In case you've been waiting anxiously to hear, we had an excellent little retreat in the aforementioned cabin. That is, if you consider walking on deserted country roads, finding the world's cutest tiny pine cones, and dueling with forest bubbles the ingredients for excellence - and it just so happens that I do.
It was rainy most of the weekend which actually worked out quite well considering we had lots of work to do inside. We were happy to spend our retreat time working on our pieces for the Boomshakalaka group show which opened at Land in Portland last week. The show, curated by one of Portland's nicest bearded fellows, Clifton Burt, revolved around 30 artists and designers interpreting the Portland Trail Blazers in whatever fashion they desired. (Ryan also participated in another Blazers themed show last month at the Compound Gallery. Who says artists and sports don't get along?)
Ryan's cabin drawing station above, my embroidery spot below (not too shabby!).
We decided our contributions to the show would revolve around the theme of "Hypothetical Origins" or, a fake history of the Trail Blazers during pioneer times.
We came up with:
A 19th century shadow puppet diagram:
That one was actually based on the true story of the Portland Penny. From www.pdxhistory.com: "Portland got its name when Asa Lovejoy and Francis Pettygrove flipped a coin in 1845. Lovejoy was from Massachusetts and he wanted to name the new settlement Boston. Pettygrove was from Maine and wanted to name the new town Portland. Pettygrove won the coin toss two out of three times and the rest as they say is history."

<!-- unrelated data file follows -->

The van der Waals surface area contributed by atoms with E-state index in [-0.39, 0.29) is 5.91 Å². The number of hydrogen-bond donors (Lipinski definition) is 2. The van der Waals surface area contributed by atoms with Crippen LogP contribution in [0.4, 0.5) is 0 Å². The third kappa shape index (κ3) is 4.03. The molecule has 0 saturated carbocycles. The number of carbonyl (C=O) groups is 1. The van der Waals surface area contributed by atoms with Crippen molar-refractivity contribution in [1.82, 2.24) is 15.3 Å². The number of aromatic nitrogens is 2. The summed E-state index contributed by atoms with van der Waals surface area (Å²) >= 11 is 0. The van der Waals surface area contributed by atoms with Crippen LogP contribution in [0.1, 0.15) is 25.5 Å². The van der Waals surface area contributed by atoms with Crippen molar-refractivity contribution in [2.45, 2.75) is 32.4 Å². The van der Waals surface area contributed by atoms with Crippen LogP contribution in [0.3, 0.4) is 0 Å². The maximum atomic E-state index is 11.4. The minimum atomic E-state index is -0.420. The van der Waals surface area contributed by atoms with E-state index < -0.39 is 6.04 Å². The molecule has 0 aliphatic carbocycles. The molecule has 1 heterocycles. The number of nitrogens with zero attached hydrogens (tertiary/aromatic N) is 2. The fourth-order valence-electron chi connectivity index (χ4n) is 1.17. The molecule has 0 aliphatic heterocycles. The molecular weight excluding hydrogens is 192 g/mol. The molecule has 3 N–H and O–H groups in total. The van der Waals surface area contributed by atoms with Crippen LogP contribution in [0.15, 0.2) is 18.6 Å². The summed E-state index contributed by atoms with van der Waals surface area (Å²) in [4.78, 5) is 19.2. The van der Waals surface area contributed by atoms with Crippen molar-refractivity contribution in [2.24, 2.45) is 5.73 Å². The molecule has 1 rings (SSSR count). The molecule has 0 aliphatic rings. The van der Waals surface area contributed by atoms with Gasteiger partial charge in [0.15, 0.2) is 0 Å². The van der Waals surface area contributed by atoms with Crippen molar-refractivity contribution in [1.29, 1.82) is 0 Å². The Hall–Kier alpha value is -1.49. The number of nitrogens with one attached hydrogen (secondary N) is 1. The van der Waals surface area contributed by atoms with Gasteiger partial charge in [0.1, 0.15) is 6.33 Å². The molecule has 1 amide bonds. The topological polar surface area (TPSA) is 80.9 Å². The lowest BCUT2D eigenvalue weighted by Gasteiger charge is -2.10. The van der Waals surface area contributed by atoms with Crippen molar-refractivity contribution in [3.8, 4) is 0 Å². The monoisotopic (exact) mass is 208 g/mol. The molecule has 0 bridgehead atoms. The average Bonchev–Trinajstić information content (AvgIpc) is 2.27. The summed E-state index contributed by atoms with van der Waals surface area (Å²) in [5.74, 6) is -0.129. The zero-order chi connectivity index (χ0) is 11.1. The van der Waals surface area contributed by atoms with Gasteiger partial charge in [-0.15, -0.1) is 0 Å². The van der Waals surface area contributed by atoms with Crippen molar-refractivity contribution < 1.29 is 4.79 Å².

Ryan drew all the above and I like how he stuck to such a limited color palette. It was somewhat unusual for him considering he generally enjoys experimenting with colors. (You should be able to click on all those to see larger sizes, by the way.)
As for me, I did an embroidered piece based also based on the Blazer's logo.
I've been a Blazers fan since I was born (Maybe technically even before. My mom was pregnant with me for most of the 1977 championship season) and I have always imagined the logo as some kind of path. I actually did a bit of web research to make sure this wasn't actually the case and as far as I can tell, the design was conceived as a graphic depicting five vs. five players. I was glad to finally get this image out of my brain and fingers.
As usual, I did a terrible job of documenting the opening but luckily Pat Castaldo is really good at such things. You can see some of his opening night shots here.
Now Ryan is hard at work putting together his solo show opening next week (!) at the Grass Hut in Portland. It's called "Spectacularcade" and revolves around the goings-on of a fictitious carnival arcade.